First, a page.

A gentle reminder ...

The goal of this blog initially was for Mr. Mc to show his students and friends what he doing while in Pennsylvania and DC in 2011. Now it's being used as a place for him, travelling colleagues and former students to discuss edumacation and history related "stuff" as well as ... well, anything which pops into his head. Mr. Mc would never knowingly embarrass either the school he loves or the family he is devoted to. By joining in the discussion, he expects the same of you.

Monday, May 20, 2013

"...don't be surprised if they start to fidgit."

This is the part of summer where potential outweighs actual. My classroom is clean and quiet and I spend a few hours each day playing with what 'could be' for next year. This summer's Big Hairy Audacious Goal: Change how I've been doing things in a fundamental way. As the summer barrels forward, the potential because actual--either it makes its way into the curriculum or it doesn't. By
August, the reality of students in a couple weeks requires fine tuning, not major overhaul. But now is the time for dreaming big.

This summers big dream:
  • Spend three quarters teaching American History, not two.
  • Spend one quarter teaching Civics not as a US Government class but as a Civics Laboratory
What this means in reality:
  • Fold my econ module into American History... tie it to historical events rather than as a stand alone entity.
  • Completely changing the research portion of the class. This is a big deal in my world. Almost everything I do has a connection to research. By lengthening the American History module, all of the projects and assessments have to change as a result.
  • Fully integrate oratory and art into the classroom experience. I have been playing with some ideas for speeches and speech-writing as well as figuring out how to make the classroom move visual and interactive.
In addition, I keep playing with an idea that has been rattling around in my head for some time. What would happen if students picked the type of assessment for a particular unit. Paper Test. Project. Presentation. Paper. I have a pretty varied assessment model but they all do the same thing at the same time. What if I let them choose and then graded them accordingly? I normally have eight big assessments each year. If I required them to do at least one paper, one paper test, one presentation and one project and then let them pick the method for the other four... I'm still figuring this one out but I want to let them focus on their strengths at the same time challenging them to explore areas where either they don't have a lot of experience or feel weak in.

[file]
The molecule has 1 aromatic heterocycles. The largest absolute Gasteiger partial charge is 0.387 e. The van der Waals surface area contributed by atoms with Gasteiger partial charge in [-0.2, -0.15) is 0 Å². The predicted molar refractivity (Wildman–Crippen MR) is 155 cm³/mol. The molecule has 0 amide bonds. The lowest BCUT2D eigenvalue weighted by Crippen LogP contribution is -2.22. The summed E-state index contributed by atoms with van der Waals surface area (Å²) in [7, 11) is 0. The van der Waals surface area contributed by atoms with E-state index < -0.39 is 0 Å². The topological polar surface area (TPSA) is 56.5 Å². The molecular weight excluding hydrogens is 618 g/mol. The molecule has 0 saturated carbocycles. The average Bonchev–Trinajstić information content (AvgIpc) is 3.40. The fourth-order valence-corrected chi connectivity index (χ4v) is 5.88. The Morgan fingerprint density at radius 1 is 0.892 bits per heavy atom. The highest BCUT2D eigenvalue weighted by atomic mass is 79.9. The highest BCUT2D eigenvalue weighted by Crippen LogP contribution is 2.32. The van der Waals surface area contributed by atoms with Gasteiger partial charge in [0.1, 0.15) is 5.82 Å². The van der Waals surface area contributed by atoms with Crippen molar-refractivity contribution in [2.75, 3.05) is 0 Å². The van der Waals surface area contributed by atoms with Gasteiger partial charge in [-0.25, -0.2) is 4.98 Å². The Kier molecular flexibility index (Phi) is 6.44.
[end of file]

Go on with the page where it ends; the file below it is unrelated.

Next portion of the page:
Part of this impetus for change comes from remarks by Sir Ken Robinson in the video above. Some highlights:
  • Students are naturally different and diverse--science and math are important but not sufficient, "a real education has to give equal weight to the arts, humanities, physical education..."
  • Curiosity-if you can lighten the spark ... children are natural learners. Curiosity is the engine of achievement.
  • School level control--education doesn't go on in the committee rooms or legislative halls but in the classroom...
At the end of the speech he says something that has me thinking about my role as an educator. He talks about leadership in the Command and Control form. The real role is in Climate Control. He is speaking administratively but I think it applies to classroom leadership as well. Instead being teacher-boos of all things; if I create a climate where there is different, curious and student-owned learning going on, then Death Valley gets rain and the ground gets carpeted with little flowers.

I'm excited to see where potential takes me this summer.

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